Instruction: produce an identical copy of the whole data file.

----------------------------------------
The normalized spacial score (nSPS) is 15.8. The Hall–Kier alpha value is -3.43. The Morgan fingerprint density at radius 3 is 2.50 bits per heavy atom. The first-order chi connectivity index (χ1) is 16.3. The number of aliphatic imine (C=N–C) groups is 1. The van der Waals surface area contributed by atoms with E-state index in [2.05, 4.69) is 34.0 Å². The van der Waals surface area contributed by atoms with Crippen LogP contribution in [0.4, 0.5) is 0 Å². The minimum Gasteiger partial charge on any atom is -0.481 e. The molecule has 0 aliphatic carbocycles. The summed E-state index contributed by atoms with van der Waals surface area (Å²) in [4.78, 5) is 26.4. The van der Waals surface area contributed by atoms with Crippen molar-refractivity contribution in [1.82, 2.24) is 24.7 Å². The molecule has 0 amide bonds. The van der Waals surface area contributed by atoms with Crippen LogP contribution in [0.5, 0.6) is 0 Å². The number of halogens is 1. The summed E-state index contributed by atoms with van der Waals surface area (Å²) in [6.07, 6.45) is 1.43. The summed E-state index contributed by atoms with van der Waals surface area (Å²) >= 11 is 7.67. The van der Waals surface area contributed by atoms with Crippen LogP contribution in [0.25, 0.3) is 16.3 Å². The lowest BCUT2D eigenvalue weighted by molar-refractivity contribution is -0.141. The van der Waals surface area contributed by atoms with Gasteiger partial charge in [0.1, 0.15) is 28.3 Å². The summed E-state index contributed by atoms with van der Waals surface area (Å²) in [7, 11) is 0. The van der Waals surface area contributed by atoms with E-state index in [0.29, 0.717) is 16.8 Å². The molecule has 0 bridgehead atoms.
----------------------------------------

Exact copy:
The normalized spacial score (nSPS) is 15.8. The Hall–Kier alpha value is -3.43. The Morgan fingerprint density at radius 3 is 2.50 bits per heavy atom. The first-order chi connectivity index (χ1) is 16.3. The number of aliphatic imine (C=N–C) groups is 1. The van der Waals surface area contributed by atoms with E-state index in [2.05, 4.69) is 34.0 Å². The van der Waals surface area contributed by atoms with Crippen LogP contribution in [0.4, 0.5) is 0 Å². The minimum Gasteiger partial charge on any atom is -0.481 e. The molecule has 0 aliphatic carbocycles. The summed E-state index contributed by atoms with van der Waals surface area (Å²) in [4.78, 5) is 26.4. The van der Waals surface area contributed by atoms with Crippen molar-refractivity contribution in [1.82, 2.24) is 24.7 Å². The molecule has 0 amide bonds. The van der Waals surface area contributed by atoms with Crippen LogP contribution in [0.5, 0.6) is 0 Å². The number of halogens is 1. The summed E-state index contributed by atoms with van der Waals surface area (Å²) in [6.07, 6.45) is 1.43. The summed E-state index contributed by atoms with van der Waals surface area (Å²) >= 11 is 7.67. The van der Waals surface area contributed by atoms with Crippen LogP contribution in [0.25, 0.3) is 16.3 Å². The lowest BCUT2D eigenvalue weighted by molar-refractivity contribution is -0.141. The van der Waals surface area contributed by atoms with Gasteiger partial charge in [0.1, 0.15) is 28.3 Å². The summed E-state index contributed by atoms with van der Waals surface area (Å²) in [7, 11) is 0. The van der Waals surface area contributed by atoms with E-state index in [0.29, 0.717) is 16.8 Å². The molecule has 0 bridgehead atoms.